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ZEPHYRA's avatar

Should I have the car fixed or is it not worth it?

Asked by ZEPHYRA (21629points) September 11th, 2010

I have a 12 year old car that looks quite good on the outside. I have had it repaired many times since I got it just over a year ago. I don’t think the previous owners took much care of it. I drove into a pothole 2 days ago and the damage looks bad. I don’t think I should bother with repairs. There is NO way I can afford a new one right now. I don’t know what to do. If I end up paying more for repairs than the car is worth…..... . Point is that I need a car. I don’t use it to drive around having fun, I need it for work. I feel like going to an emergency room right now(along with all my other problems) and going into surgery to get my heart removed!!!!!! Strange how things spiral out of control when things go wrong. One thing follows the other!!!!

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7 Answers

Ben_Dover's avatar

How much will the repairs from the pothole cost?

If you need a car and can’t afford another car and you have a car, perhaps you should consider repairing it and driving more carefully.

What else is wrong with the car?

Don’t get your heart removed. None of these problems is that major.

Judi's avatar

Where do you live? Motorcycles are a lot cheaper than cars. If you are not in an awful weather place, maybe you can take the money you would have spent on repairs and buy a motorcycle. The insurance is less too. My only vehicle was a little Honda 90 when I was pregnant with my first child.

ZEPHYRA's avatar

The repairs will probably cost just as much if not more than the car is worth. Over the past year I have spent much money on minor and major repairs. My pocket is no bottomless pit!
Motorbike is not an option for a number of reasons.

Brian1946's avatar

If you have auto insurance perhaps that will cover at least some of the repair costs, because a collision with a pot hole might not be considered normal-usage wear.

jerv's avatar

Personally, I have had quite a few cars over the years, most of them purchased for $500 or less (I too am a man of limited means) and I am no stranger to cutting my losses. My rule of thumb is that any used car will cost you at least $1000 in the end, but you cant afford to get too attached to a car otherwise it will bleed you dry.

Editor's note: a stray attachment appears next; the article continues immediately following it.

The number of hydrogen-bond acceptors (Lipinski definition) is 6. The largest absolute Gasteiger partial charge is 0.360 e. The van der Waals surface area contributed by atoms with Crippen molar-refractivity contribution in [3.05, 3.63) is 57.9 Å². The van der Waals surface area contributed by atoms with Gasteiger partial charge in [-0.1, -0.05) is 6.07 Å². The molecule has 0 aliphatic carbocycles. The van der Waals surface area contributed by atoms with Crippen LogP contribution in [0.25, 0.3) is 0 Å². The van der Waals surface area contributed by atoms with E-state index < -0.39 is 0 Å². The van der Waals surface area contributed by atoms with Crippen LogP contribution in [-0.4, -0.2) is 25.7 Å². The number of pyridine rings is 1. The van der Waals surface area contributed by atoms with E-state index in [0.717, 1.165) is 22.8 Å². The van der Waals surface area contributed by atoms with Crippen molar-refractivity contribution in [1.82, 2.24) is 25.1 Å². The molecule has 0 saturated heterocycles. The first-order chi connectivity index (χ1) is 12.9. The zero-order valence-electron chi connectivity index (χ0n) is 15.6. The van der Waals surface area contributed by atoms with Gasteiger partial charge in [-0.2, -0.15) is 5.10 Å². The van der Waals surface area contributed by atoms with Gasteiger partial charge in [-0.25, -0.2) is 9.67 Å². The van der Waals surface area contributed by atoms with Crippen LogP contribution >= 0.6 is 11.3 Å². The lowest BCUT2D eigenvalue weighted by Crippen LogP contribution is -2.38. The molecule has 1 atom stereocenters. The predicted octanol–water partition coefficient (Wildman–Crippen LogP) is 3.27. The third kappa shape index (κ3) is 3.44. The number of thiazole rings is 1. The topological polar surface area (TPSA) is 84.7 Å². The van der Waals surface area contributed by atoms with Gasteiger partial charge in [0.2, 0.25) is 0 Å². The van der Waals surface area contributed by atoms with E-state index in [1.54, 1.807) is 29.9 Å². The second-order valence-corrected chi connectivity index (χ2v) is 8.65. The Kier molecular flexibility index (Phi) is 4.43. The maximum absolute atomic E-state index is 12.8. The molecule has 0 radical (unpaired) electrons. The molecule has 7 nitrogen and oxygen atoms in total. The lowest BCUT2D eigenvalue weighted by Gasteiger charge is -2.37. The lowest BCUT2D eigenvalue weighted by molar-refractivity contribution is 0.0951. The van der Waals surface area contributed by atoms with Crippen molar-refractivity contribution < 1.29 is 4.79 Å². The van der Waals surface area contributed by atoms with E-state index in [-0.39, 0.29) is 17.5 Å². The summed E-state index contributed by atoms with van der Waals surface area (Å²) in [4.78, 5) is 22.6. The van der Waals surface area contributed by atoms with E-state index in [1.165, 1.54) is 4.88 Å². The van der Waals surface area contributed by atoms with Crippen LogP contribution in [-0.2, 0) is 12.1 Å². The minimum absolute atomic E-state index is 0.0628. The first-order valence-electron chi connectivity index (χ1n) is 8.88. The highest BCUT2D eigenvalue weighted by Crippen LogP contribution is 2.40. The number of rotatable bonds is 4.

There are some that are worth fixing up. My current car (an ‘85 Corolla that had 204K miles) was a $300 Craigslist special with four blown struts but nothing else wrong with it other than a slightly leaky sunroof). I put another $500 into it replacing the struts, duct-taped the sunroof shut, and now have an old car with a decent body and strong drivetrain that will probably last me quite a while. Old ‘yotas are tough; my friend tried to kill his and it still ran when he got rid of it a year later! And when my ‘94 Subaru Legacy LSi blew the air suspension’s compressor, it was well worth the $600 to refit the car with normal shocks (though not the $4–5000 it would’ve cost to repair the air suspension).

Then there are those that are disposable. I had an Aerostar I bought for $250 since I needed a vehicle ASAP. A few months later, I had enough money to either fix it or replace it, but it had a laundry list of issues so when the water pump went, I started looking for a replacement car rather than spend the $40 for a new water pump. When the block cracked two months later, I sold it for scrap (I got $100 for it) and bought a used Corsica. I also got rid of a ‘98 Saturn with <90K miles on it after it blew it’s second transmission.

I would talk to your insurance company and see if this qualifies as “collision damage”, but it sounds like you might have a car that is going to nickel and dime you to the poorhouse. Does the car currently run fine otherwise after all of the other repairs? In other words, have you undone the abuse heaped on it by the previous owner(s)? Or is it one of those cars that will still need work even if you get the suspension fixed?

ZEPHYRA's avatar

@jerv yes, I had repaired it previously and it was going smoothly(as well as could be expected)until I drove it into pothole. It was late afternoon, twighlight, I did not know the area and BAM!

jerv's avatar

@ZEPHYRA What sort of estimates have you gotten for repairs anyways?

Suspension damage can be deceptively inexpensive. I thought my Subi was trashed after riding on the bumpstops for four months in the winter and living on a dirt road especially after that time the front end started bouncing literally 2–3 feet in the air one time but it was fine after spending six hours in the shop. I fixed the blown rear shocks on an ‘89 Golf for only $70, and I thought for sure that I damaged my current car after a few transmission-scraping potholes and a lot of tail-smacking over speed bumps and potholes before I got the struts done, yet it’s fine. And replacing a front lower control arm on a ‘92 Taurus after blowing the ball joint was only $160.

The real question here is “What sort of car will it be if you fix it?”. If the engine, transmission, brakes, and body are now good and the repairs run less than you think (I’ve been surprised a few times how cheap they usually are) then it may be worthwhile, especially if the insurance company will pay.

FWIW, I always had my suspension work (and any other work I couldn’t do myself) done by local mechanics that charge $40–60/hr for labor as opposed to an $85–120/hr dealership or national chain. Considering how even something as simple as the rear shocks on an ‘89 Golf (two bolts per shock, no spring compressor needed) can take a few hours, that lower labor rate alone can save you hundreds. And that Subi was repaired using salvaged parts; had I bought new mounts and shocks, it would’ve cost closer to $1000–1200 rather than $600.

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